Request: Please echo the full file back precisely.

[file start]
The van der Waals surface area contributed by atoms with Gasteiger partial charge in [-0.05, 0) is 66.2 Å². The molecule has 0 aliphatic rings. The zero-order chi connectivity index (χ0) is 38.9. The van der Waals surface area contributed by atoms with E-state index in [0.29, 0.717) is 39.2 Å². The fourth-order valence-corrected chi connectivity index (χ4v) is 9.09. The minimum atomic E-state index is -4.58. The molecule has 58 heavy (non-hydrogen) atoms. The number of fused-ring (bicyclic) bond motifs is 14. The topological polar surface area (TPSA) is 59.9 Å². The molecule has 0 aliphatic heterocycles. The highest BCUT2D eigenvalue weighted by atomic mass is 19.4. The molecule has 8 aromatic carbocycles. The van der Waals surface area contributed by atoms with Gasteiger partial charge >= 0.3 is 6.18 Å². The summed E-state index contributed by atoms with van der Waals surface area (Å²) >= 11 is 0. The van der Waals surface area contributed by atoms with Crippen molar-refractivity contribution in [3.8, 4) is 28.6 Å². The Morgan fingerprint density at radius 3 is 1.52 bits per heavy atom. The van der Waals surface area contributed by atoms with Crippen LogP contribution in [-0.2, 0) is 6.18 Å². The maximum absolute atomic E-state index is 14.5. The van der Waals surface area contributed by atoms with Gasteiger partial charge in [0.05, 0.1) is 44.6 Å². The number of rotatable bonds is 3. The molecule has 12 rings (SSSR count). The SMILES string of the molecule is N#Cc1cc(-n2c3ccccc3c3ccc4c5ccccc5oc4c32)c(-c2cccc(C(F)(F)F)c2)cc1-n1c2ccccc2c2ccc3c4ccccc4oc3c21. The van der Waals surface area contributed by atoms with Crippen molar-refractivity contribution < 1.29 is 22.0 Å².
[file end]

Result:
The van der Waals surface area contributed by atoms with Gasteiger partial charge in [-0.05, 0) is 66.2 Å². The molecule has 0 aliphatic rings. The zero-order chi connectivity index (χ0) is 38.9. The van der Waals surface area contributed by atoms with E-state index in [0.29, 0.717) is 39.2 Å². The fourth-order valence-corrected chi connectivity index (χ4v) is 9.09. The minimum atomic E-state index is -4.58. The molecule has 58 heavy (non-hydrogen) atoms. The number of fused-ring (bicyclic) bond motifs is 14. The topological polar surface area (TPSA) is 59.9 Å². The molecule has 0 aliphatic heterocycles. The highest BCUT2D eigenvalue weighted by atomic mass is 19.4. The molecule has 8 aromatic carbocycles. The van der Waals surface area contributed by atoms with Gasteiger partial charge >= 0.3 is 6.18 Å². The summed E-state index contributed by atoms with van der Waals surface area (Å²) >= 11 is 0. The van der Waals surface area contributed by atoms with Crippen molar-refractivity contribution in [3.8, 4) is 28.6 Å². The Morgan fingerprint density at radius 3 is 1.52 bits per heavy atom. The van der Waals surface area contributed by atoms with Crippen LogP contribution in [-0.2, 0) is 6.18 Å². The maximum absolute atomic E-state index is 14.5. The van der Waals surface area contributed by atoms with Gasteiger partial charge in [0.05, 0.1) is 44.6 Å². The number of rotatable bonds is 3. The molecule has 12 rings (SSSR count). The SMILES string of the molecule is N#Cc1cc(-n2c3ccccc3c3ccc4c5ccccc5oc4c32)c(-c2cccc(C(F)(F)F)c2)cc1-n1c2ccccc2c2ccc3c4ccccc4oc3c21. The van der Waals surface area contributed by atoms with Crippen molar-refractivity contribution < 1.29 is 22.0 Å².